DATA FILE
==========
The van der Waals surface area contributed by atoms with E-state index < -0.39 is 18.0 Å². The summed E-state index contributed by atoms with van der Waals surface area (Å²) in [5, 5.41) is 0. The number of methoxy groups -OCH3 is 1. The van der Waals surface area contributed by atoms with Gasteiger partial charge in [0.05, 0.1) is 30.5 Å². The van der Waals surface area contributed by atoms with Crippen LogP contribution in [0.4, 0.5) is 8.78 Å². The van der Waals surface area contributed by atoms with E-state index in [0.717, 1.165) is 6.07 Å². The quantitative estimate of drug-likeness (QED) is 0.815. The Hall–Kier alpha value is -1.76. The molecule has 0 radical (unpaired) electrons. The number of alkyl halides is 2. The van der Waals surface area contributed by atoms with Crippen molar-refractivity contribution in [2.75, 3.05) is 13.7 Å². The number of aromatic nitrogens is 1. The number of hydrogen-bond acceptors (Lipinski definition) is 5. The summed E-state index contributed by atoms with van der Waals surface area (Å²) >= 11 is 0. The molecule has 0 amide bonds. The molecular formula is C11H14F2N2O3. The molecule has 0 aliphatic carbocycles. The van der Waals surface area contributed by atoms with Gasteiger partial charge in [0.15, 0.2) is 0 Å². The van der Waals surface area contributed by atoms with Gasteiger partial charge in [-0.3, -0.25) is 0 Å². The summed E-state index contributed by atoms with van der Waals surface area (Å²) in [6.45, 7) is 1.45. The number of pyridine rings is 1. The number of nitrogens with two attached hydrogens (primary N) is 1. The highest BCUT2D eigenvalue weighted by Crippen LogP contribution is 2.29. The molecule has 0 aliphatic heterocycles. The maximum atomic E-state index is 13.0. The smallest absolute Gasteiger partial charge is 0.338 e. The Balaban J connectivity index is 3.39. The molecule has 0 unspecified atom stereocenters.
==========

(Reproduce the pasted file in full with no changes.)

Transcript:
The van der Waals surface area contributed by atoms with E-state index < -0.39 is 18.0 Å². The summed E-state index contributed by atoms with van der Waals surface area (Å²) in [5, 5.41) is 0. The number of methoxy groups -OCH3 is 1. The van der Waals surface area contributed by atoms with Gasteiger partial charge in [0.05, 0.1) is 30.5 Å². The van der Waals surface area contributed by atoms with Crippen LogP contribution in [0.4, 0.5) is 8.78 Å². The van der Waals surface area contributed by atoms with E-state index in [0.717, 1.165) is 6.07 Å². The quantitative estimate of drug-likeness (QED) is 0.815. The Hall–Kier alpha value is -1.76. The molecule has 0 radical (unpaired) electrons. The number of alkyl halides is 2. The van der Waals surface area contributed by atoms with Crippen molar-refractivity contribution in [2.75, 3.05) is 13.7 Å². The number of aromatic nitrogens is 1. The number of hydrogen-bond acceptors (Lipinski definition) is 5. The summed E-state index contributed by atoms with van der Waals surface area (Å²) >= 11 is 0. The molecule has 0 amide bonds. The molecular formula is C11H14F2N2O3. The molecule has 0 aliphatic carbocycles. The van der Waals surface area contributed by atoms with Gasteiger partial charge in [0.15, 0.2) is 0 Å². The van der Waals surface area contributed by atoms with Gasteiger partial charge in [-0.3, -0.25) is 0 Å². The summed E-state index contributed by atoms with van der Waals surface area (Å²) in [6.45, 7) is 1.45. The number of pyridine rings is 1. The number of nitrogens with two attached hydrogens (primary N) is 1. The highest BCUT2D eigenvalue weighted by Crippen LogP contribution is 2.29. The molecule has 0 aliphatic heterocycles. The maximum atomic E-state index is 13.0. The smallest absolute Gasteiger partial charge is 0.338 e. The Balaban J connectivity index is 3.39. The molecule has 0 unspecified atom stereocenters.